Coal-fired power plants remain top industrial polluters in Europe

News Published 09 Jul 2017 Last modified 07 Jul 2017
2 min read
Coal-fired power plants across Europe are responsible for the largest amounts of key pollutants released into the air, according to a briefing and updated industrial pollution data published by the European Environment Agency (EEA) today.
Andrzej Bochenski, ImaginAIR /EEA

Andrzej Bochenski, ImaginAIR /EEA

The EEA briefing ‘Releases of pollutants to the environment from Europe’s industrial sector,’  analysed emissions data from  largest industrial facilities including power plants, petrochemical refineries and metal processing plants which Member States have to report under European Union (EU) rules. The analysis is based on the latest available data for 2015 recently added to the EU’s European Pollutant Release and Transfer Register (E-PRTR). The register contains data reported annually covering 35 000 industrial facilities over 65 economic activities located across the EU, plus Iceland, Liechtenstein, Norway, Switzerland and Serbia.

Although good progress is being made by the EU towards its climate and energy policy objectives for 2020 and 2030, the briefing highlights that coal-fired power plants remain responsible for the largest releases of carbon dioxide (CO2), sulphur dioxide (SO2) and nitrogen oxides (NOx) to the environment. In 2015, Bełchatów (Poland) released the highest amounts for these three pollutants while Drax (United Kingdom), Jänschwalde (Germany) and Kozienice (Poland) were listed as top polluting facilities for each of these three pollutants. Of the 65 economic activities included in the E-PRTR, coal-fired power plants were responsible for Europe’s largest releases of SO2 and NOx and comprised all but one of the facilities releasing the most CO2.

Coal remains the most used fuel in large combustion plants — power plants, refineries or large chemical plants and steelworks — despite a decreasing amount being used over recent years. Still, these facilities have significantly improved their environmental performance over past years, releasing fewer emissions to air per energy unit consumed. Biomass use in combustion plants remains minor, but has increased threefold between 2004 and 2015.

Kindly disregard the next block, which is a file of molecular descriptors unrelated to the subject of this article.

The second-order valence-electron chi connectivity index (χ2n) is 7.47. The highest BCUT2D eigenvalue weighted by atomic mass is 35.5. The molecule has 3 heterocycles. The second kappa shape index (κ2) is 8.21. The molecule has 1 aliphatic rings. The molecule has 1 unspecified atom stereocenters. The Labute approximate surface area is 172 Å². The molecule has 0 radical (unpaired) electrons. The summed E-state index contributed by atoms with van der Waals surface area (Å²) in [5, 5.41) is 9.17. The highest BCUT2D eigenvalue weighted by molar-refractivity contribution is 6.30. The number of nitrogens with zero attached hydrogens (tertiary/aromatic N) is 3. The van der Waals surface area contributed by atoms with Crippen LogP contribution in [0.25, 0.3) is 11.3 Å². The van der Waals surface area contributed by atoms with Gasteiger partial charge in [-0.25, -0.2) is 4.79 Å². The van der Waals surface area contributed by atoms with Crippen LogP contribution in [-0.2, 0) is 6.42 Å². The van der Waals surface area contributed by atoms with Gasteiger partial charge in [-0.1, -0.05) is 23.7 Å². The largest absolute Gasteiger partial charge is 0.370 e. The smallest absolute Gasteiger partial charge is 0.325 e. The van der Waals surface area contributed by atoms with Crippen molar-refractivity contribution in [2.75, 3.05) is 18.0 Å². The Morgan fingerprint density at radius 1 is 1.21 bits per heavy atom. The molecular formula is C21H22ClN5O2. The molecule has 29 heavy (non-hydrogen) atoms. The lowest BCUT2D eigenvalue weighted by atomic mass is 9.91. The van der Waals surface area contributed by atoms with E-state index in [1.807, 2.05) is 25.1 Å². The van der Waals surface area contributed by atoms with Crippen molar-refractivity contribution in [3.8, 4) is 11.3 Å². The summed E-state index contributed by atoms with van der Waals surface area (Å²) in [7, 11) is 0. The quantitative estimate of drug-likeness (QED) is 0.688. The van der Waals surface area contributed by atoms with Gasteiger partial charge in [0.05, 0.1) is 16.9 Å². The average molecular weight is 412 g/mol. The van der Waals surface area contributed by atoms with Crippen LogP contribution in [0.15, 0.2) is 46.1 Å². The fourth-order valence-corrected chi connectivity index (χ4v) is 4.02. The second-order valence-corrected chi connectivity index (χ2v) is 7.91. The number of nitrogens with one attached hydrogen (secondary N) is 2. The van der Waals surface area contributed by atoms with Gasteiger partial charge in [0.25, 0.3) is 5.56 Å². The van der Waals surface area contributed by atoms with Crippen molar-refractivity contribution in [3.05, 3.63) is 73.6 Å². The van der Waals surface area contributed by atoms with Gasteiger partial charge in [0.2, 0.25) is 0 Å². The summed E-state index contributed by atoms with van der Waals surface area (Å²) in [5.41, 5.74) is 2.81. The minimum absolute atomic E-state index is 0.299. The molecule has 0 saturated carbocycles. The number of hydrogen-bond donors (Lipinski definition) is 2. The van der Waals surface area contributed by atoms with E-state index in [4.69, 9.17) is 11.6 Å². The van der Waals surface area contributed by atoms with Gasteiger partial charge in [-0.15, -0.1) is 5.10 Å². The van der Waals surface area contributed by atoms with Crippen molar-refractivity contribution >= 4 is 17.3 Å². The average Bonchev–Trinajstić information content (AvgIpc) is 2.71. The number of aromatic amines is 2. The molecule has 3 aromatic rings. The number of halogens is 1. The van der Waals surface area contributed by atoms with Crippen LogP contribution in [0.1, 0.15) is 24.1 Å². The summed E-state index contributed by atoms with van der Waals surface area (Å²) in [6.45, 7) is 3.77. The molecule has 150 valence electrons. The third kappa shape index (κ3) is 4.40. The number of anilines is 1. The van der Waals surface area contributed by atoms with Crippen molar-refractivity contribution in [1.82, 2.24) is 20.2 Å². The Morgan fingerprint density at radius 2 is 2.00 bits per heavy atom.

According to the analysis, half of the facilities responsible for the largest releases of air and water pollution were located in the United Kingdom (14 facilities), Germany (7), France (5), and Poland (5).

Latest reported data also found that wastewater treatment plants were responsible for the highest amounts of total nitrogen, phosphorus and organic carbon released to water. The most polluting of these facilities were located in the United Kingdom, France and Spain.

Figure 1. Location of Europe’s top polluting industrial facilities to air and water

figure 1

Click here for full screen version

Source: The European Pollutant Release and Transfer Register (E-PRTR), Member States reporting under Article 7 of Regulation (EC) No 166/2006

Note: The size of symbols reflects the magnitude of pollutants. Italy did not meet the deadline for submitting E-PRTR data for 2015 and is not included.

Background

Under the E-PRTR, information is provided for each facility, concerning the amounts of pollutant releases to air, water and land as well as off-site transfers of waste and of pollutants in waste water from a list of 91 key pollutants, including heavy metals, pesticides, greenhouse gases, and dioxins. The register ensures more transparency and public participation in environmental decision making. 

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European Environment Agency (EEA)
Kongens Nytorv 6
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Phone: +45 3336 7100